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Getting Customer Success Measurement Right

The other day, the local news featured a story about the increasing number of San Francisco Bay Area cities and towns removing their red-light cameras. For most cities, the original goal of these cameras was to improve public safety by reducing accidents. While there are now fewer cars running red lights, it turns out accidents have actually increased, mostly due to drivers coming to sudden stops (to avoid a ticket) and getting rear-ended.

It also turns out the company that provides these cameras to most of the cities in this news report (RedFlex) takes, as part of its payment, a percentage of the revenue from the tickets issued using pictures from these cameras.

What does this have to do with customer success measurement? For RedFlex — and for you — everything.

How to get it wrong:

I can’t say what RedFlex knew about their customers’ (the cities, and presumably, their police departments) objectives when they sold the system. But I can tell how RedFlex defines the success of their customer: more tickets issued equals more success.

How do I know this? Because (according to the news report) they get paid on the revenue from tickets, and therefore have an incentive to make products that maximize ticket revenue.

But that’s not the main goal of the their customer. The police department’s goal is to improve public safety by reducing traffic accidents. RedFlex appears to have no incentive to do this.

RedFlex is using the wrong measurement: They don’t seem to understand how their customer defines success, or they don’t align to that definition. As a result, they are now losing customers.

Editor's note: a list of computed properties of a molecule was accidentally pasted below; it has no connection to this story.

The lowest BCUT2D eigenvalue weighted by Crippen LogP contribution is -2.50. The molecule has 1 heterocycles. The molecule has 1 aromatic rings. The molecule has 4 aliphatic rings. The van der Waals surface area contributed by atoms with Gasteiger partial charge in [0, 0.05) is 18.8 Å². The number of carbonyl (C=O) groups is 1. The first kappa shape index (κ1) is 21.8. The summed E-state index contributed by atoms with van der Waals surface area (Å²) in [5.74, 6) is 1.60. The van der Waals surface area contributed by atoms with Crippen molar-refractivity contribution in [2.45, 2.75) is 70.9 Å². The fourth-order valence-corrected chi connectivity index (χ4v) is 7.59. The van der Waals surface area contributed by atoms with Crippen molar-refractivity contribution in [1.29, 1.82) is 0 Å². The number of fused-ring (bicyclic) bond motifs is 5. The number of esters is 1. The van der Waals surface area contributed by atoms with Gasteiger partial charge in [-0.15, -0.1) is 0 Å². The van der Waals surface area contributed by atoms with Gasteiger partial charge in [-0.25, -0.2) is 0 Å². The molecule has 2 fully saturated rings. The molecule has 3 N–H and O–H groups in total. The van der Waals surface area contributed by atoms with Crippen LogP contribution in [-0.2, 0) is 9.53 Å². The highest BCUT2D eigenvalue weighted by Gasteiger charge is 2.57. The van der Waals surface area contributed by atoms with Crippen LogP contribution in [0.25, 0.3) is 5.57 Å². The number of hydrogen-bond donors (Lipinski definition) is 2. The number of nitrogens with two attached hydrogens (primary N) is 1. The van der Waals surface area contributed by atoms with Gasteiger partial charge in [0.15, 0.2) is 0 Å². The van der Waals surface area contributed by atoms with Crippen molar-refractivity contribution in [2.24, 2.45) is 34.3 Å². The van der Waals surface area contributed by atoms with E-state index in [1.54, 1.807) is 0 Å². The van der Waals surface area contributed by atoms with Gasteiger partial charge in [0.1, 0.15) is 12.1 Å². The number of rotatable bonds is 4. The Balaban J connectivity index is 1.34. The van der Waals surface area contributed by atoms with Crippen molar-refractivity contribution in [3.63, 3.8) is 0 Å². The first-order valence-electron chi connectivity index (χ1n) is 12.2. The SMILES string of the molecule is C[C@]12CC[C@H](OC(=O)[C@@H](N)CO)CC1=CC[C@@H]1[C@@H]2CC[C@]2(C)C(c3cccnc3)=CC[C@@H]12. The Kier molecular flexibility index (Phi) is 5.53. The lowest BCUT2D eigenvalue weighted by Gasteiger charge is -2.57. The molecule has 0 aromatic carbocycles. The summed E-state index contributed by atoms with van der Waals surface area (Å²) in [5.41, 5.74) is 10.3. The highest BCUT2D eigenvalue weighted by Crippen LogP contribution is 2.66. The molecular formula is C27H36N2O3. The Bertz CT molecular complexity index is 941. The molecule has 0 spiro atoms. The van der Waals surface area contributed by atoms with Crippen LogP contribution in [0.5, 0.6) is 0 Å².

How to get it right:

ShotSpotter (disclaimer: ShotSpotter is my client) sells a gunshot detection and location system. Like RedFlex, they sell this to cities, in particular to police departments.

When ShotSpotter sells a system to a new customer or renews a contract with a current customer, they ask questions such as: “How many more gunshots have you identified using our system?” or “How often were you able to get to a crime scene faster and make an arrest because of our system?” or even “How many times were you able to prosecute a perpetrator because of evidence from our system?”

These questions and the measurements that result from them align perfectly with the definition of success their customers have for themselves: Police want to respond to crimes quickly and catch perpetrators, and the district attorney wants to prosecute those perpetrators effectively and get them off the streets.

When it comes time for ShotSpotter’s customers to renew their contract (their main product is sold similarly to SaaS or cloud services), the customer and ShotSpotter both know exactly how successful they were using the system, and the customer can make a renewal decision based on exactly the right criteria. And ShotSpotter has a strong incentive to make a product that helps their customers meet those criteria.

What you should do right now: